What’s new in CMMC 2.0?
Tom kicked off the discussion around CMMC 2.0 with the biggest and most noticeable change – condensing the five maturity levels down to just three. Instead of five levels of progressive security maturity that contractors were expected to adhere to (depending on the type of contract and the information they would have access to), contractors will now only have to deal with three progressively more complex levels of security. To find out more about the existing five levels of security maturity, you can take a quick read of our previous blog on CMMC 1.0. For the purposes of this talk, Tom jumped right in and laid out the new levels for us:
CMMC Level 1
Now also known as the “Foundational” level, this remains largely unchanged from CMMC 1.0. Contractors will still have to submit annual self-assessments and certifications that speak to their competence in regard to handling data. They will also still be expected to use the same security controls derived from FAR 52.204-21 that represent the bare minimum requirements for the handling of federal contract information.
CMMC Level 2
Now known as “Advanced”, this level is based on level 3 from the existing CMMC 1.0 framework. Contractors will be filtered into two main categories – “prioritized acquisitions” and “non-prioritized acquisitions”. The former could involve the handling of classified information relating to weapons systems, for instance, while the latter will relate to less sensitive issues such as uniforms and other basic provisions. Depending on which category of the “Advanced” level a contractor falls into, it will either have to have to undergo an independent third-party assessment every three years or carry out an annual self-assessment and certification.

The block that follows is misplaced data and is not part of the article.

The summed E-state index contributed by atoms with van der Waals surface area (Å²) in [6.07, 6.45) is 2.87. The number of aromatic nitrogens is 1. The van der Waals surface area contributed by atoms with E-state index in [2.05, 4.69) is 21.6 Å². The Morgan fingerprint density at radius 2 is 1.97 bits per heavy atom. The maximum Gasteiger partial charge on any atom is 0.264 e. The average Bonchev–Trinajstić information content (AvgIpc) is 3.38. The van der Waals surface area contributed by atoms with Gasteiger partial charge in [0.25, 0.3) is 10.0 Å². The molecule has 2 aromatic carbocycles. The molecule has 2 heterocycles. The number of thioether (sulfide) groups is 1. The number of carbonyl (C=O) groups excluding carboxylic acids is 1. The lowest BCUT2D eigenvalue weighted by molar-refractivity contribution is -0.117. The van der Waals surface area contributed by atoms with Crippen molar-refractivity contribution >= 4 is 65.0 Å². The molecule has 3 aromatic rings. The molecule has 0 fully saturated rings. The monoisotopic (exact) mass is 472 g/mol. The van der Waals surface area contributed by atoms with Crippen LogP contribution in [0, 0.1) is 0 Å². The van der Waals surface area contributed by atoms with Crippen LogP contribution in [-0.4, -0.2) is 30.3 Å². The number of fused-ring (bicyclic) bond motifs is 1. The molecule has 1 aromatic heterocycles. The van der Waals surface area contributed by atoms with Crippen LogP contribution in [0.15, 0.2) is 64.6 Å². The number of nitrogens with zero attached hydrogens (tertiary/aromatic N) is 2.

CMMC Level 3
Level 3, known as “Expert” level, will effectively combine and replace levels 4 and 5 of CMMC 1.0. Acquisitions at this level will require government-led assessments, compliance with more than a hundred different controls, as well as compliance with all of the controls in the National Institute of Standards and Technology’s (NIST) SP 800-172. The introduction of NIST standards is most likely related to the Biden administration’s push to involve NIST’s role in federal cybersecurity more generally.